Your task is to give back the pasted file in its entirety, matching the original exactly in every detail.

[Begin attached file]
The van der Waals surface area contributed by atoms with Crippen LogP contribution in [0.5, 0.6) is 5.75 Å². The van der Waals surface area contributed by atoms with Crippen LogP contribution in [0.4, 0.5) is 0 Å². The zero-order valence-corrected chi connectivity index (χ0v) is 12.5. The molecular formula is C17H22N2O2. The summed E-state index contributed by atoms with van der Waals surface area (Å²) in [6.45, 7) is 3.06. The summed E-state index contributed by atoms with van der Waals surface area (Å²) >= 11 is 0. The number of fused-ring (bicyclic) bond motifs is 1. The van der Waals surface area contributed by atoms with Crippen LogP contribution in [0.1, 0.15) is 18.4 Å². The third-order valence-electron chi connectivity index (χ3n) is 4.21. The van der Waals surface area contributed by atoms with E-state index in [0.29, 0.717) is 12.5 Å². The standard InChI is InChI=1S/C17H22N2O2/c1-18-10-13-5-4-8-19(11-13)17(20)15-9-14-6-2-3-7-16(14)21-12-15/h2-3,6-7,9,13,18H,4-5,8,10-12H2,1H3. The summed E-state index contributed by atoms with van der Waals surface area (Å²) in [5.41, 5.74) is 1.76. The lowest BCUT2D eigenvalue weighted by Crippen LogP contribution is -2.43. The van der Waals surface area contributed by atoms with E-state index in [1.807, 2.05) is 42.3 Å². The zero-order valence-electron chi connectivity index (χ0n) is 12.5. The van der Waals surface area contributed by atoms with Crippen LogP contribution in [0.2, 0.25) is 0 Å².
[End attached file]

The van der Waals surface area contributed by atoms with Crippen LogP contribution in [0.5, 0.6) is 5.75 Å². The van der Waals surface area contributed by atoms with Crippen LogP contribution in [0.4, 0.5) is 0 Å². The zero-order valence-corrected chi connectivity index (χ0v) is 12.5. The molecular formula is C17H22N2O2. The summed E-state index contributed by atoms with van der Waals surface area (Å²) in [6.45, 7) is 3.06. The summed E-state index contributed by atoms with van der Waals surface area (Å²) >= 11 is 0. The number of fused-ring (bicyclic) bond motifs is 1. The van der Waals surface area contributed by atoms with Crippen LogP contribution in [0.1, 0.15) is 18.4 Å². The third-order valence-electron chi connectivity index (χ3n) is 4.21. The van der Waals surface area contributed by atoms with E-state index in [0.29, 0.717) is 12.5 Å². The standard InChI is InChI=1S/C17H22N2O2/c1-18-10-13-5-4-8-19(11-13)17(20)15-9-14-6-2-3-7-16(14)21-12-15/h2-3,6-7,9,13,18H,4-5,8,10-12H2,1H3. The summed E-state index contributed by atoms with van der Waals surface area (Å²) in [5.41, 5.74) is 1.76. The lowest BCUT2D eigenvalue weighted by Crippen LogP contribution is -2.43. The van der Waals surface area contributed by atoms with E-state index in [1.807, 2.05) is 42.3 Å². The zero-order valence-electron chi connectivity index (χ0n) is 12.5. The van der Waals surface area contributed by atoms with Crippen LogP contribution in [0.2, 0.25) is 0 Å².